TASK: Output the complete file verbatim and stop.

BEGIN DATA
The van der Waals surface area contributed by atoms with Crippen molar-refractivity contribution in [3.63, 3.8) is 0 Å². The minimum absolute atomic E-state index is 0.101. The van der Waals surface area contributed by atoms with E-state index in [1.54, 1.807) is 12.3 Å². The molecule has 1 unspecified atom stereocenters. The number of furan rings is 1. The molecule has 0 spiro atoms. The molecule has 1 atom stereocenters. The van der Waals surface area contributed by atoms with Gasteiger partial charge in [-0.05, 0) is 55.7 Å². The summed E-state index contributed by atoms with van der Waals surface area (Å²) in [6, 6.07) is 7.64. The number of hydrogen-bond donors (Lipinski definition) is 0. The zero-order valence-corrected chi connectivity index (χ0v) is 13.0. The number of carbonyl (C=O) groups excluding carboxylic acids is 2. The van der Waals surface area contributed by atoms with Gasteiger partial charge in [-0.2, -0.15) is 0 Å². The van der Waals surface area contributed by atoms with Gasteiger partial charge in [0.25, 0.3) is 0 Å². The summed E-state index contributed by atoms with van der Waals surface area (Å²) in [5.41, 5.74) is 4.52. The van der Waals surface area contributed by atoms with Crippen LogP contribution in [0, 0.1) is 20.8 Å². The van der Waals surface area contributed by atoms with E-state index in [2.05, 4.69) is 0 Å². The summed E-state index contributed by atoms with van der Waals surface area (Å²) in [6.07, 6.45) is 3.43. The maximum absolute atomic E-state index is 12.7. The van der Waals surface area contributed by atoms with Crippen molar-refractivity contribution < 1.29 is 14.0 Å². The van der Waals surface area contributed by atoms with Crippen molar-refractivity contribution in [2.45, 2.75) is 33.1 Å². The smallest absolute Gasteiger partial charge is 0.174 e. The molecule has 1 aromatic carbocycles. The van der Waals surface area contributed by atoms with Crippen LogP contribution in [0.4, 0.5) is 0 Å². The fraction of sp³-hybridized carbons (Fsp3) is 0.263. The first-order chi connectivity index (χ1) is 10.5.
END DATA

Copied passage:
The van der Waals surface area contributed by atoms with Crippen molar-refractivity contribution in [3.63, 3.8) is 0 Å². The minimum absolute atomic E-state index is 0.101. The van der Waals surface area contributed by atoms with E-state index in [1.54, 1.807) is 12.3 Å². The molecule has 1 unspecified atom stereocenters. The number of furan rings is 1. The molecule has 0 spiro atoms. The molecule has 1 atom stereocenters. The van der Waals surface area contributed by atoms with Gasteiger partial charge in [-0.05, 0) is 55.7 Å². The summed E-state index contributed by atoms with van der Waals surface area (Å²) in [6, 6.07) is 7.64. The number of hydrogen-bond donors (Lipinski definition) is 0. The zero-order valence-corrected chi connectivity index (χ0v) is 13.0. The number of carbonyl (C=O) groups excluding carboxylic acids is 2. The van der Waals surface area contributed by atoms with Gasteiger partial charge in [-0.2, -0.15) is 0 Å². The van der Waals surface area contributed by atoms with Gasteiger partial charge in [0.25, 0.3) is 0 Å². The summed E-state index contributed by atoms with van der Waals surface area (Å²) in [5.41, 5.74) is 4.52. The van der Waals surface area contributed by atoms with Crippen LogP contribution in [0, 0.1) is 20.8 Å². The van der Waals surface area contributed by atoms with E-state index in [2.05, 4.69) is 0 Å². The summed E-state index contributed by atoms with van der Waals surface area (Å²) in [6.07, 6.45) is 3.43. The maximum absolute atomic E-state index is 12.7. The van der Waals surface area contributed by atoms with Crippen molar-refractivity contribution < 1.29 is 14.0 Å². The van der Waals surface area contributed by atoms with Crippen molar-refractivity contribution in [2.45, 2.75) is 33.1 Å². The smallest absolute Gasteiger partial charge is 0.174 e. The molecule has 1 aromatic carbocycles. The van der Waals surface area contributed by atoms with Crippen LogP contribution in [0.4, 0.5) is 0 Å². The fraction of sp³-hybridized carbons (Fsp3) is 0.263. The first-order chi connectivity index (χ1) is 10.5.